Wednesday, April 30, 2003

Fiorini auditors stumped, going for deal

By James McNair
The Cincinnati Enquirer

After three years of legal wrangling and a fruitless attempt to audit his finances, the state of Ohio's civil fraud case against promissory note peddler George Fiorini could end next month with his agreement never to sell securities again.

The deal would have to be approved by Hamilton County Common Pleas Judge Robert Ruehlman. Upon reaching an agreement with Fiorini, the Ohio Attorney General's Office will call off its long-running battle to account for the millions of dollars that Fiorini raised for himself and Guardian Investments.

"We are going to submit an entry terminating the accounting, and Mr. Fiorini has indicated that he will agree to a permanent injunction," said Kim Norris, a spokeswoman for Attorney General Jim Petro. "This is with the assumption that we can reach mutually agreeable terms."

Fiorini's lawyer, Ernest Eynon, confirmed that the two sides are in settlement negotiations. Asked about terms, he said, "I think it'll look like the preliminary injunction."

Ruehlman issued that preliminary injunction in September 2001, forbidding Fiorini from engaging in fraudulent practices, from selling promissory notes in violation of state law and from destroying documents. He also ordered the accounting of the Miami Township resident's finances.

The audit was never completed.

Fiorini originally hired an old friend to do the work, and Ruehlman rejected his two-page report outright. The judge assigned the job to the Cleveland office of Deloitte & Touche, which could not account for at least $1.1 million of the money raised by Fiorini. Deloitte & Touche said records were still missing, and when Fiorini did not provide them, Ruehlman jailed him for contempt of court. Even after Fiorini delivered more records, Deloitte & Touche said last month there were too many missing items to perform a full audit.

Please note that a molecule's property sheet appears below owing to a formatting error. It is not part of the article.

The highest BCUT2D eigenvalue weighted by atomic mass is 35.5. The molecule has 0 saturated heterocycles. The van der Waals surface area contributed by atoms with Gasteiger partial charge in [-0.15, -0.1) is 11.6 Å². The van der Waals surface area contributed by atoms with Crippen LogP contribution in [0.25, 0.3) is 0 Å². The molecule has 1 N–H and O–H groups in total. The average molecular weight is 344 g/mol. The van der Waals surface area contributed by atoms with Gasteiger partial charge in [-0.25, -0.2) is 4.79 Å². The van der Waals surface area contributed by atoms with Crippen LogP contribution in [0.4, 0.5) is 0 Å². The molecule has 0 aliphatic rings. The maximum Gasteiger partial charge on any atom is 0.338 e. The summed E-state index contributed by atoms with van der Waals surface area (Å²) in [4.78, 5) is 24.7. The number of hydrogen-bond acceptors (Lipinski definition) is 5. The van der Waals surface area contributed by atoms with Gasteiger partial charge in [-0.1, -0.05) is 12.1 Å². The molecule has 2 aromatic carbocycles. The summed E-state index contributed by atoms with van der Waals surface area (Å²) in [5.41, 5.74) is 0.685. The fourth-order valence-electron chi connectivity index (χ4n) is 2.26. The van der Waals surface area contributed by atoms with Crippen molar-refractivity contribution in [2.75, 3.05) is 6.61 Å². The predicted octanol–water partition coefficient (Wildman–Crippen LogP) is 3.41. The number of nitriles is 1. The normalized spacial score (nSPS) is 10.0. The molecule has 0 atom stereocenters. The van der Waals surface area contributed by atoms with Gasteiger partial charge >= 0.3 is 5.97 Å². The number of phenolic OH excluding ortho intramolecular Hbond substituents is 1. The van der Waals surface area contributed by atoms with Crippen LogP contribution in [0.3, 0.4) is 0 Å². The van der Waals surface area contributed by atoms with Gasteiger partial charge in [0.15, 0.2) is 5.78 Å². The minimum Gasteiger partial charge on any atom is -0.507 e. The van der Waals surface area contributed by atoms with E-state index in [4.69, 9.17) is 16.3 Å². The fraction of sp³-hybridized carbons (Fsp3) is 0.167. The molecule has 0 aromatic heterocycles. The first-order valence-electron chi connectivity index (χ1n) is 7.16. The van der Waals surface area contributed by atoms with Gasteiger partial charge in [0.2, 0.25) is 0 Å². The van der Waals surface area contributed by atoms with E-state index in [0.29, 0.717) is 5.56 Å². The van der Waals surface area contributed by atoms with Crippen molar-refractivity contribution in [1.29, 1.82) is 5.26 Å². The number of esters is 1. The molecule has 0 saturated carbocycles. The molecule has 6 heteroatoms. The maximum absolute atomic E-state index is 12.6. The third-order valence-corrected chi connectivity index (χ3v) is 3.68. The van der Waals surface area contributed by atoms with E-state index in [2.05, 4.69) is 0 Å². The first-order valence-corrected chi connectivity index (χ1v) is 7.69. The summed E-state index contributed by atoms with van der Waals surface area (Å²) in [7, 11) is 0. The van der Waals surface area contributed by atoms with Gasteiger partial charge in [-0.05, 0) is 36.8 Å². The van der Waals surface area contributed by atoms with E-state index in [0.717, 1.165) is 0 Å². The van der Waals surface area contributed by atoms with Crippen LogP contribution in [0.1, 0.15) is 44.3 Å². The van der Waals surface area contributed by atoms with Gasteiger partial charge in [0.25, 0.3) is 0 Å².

Guardian Investments raised $13.5 million in the late 1990s and 2000 through the sale of high-interest promissory notes, and Fiorini, a former insurance agent, sold many of those notes. Many of his customers responded to TV and magazine ads in which the late entertainer Bob Braun pitched Fiorini's 10 Percent Income Plus plan. Some sank their entire savings into the plan.

Ohio does not have a law authorizing the state to pursue restitution on behalf of securities fraud victims, so note-holders of Fiorini and Guardian are trying to recover their money through several private lawsuits plodding through federal and state courts. The Ohio legislature is now considering a bill that would add a restitution clause to state law.

Fiorini victims were shocked to learn that the state case won't result in a return of their money, but are generally too embarrassed to talk about it on the record. Their private lawyers, however, said victims gain little or nothing from Fiorini's promise not to repeat his offenses.

"Consent decrees are pretty toothless usually," said William Singer, who represents Fiorini victims in a class-action lawsuit in U.S. District Court in Cincinnati. "They don't do anything unless they call for the payment of money."

Tim Fischer, who represents a group of Guardian investors in a Hamilton County case, believes his clients face a tough road ahead. "When the state of Ohio is having this much trouble figuring how much money came in, where it went and how much is left, you can imagine how much trouble investors who have no money left are having," Fischer said.

The Fiorini-Guardian saga is stalled in two other legal maneuvers that could result in a payback to investors.

The government filed asset claims in 2001 against nine properties owned by Fiorini, but has taken no action to liquidate them. And a Guardian lawsuit to assert ownership of a medical waste disposal company is awaiting trial in federal court in Cleveland.


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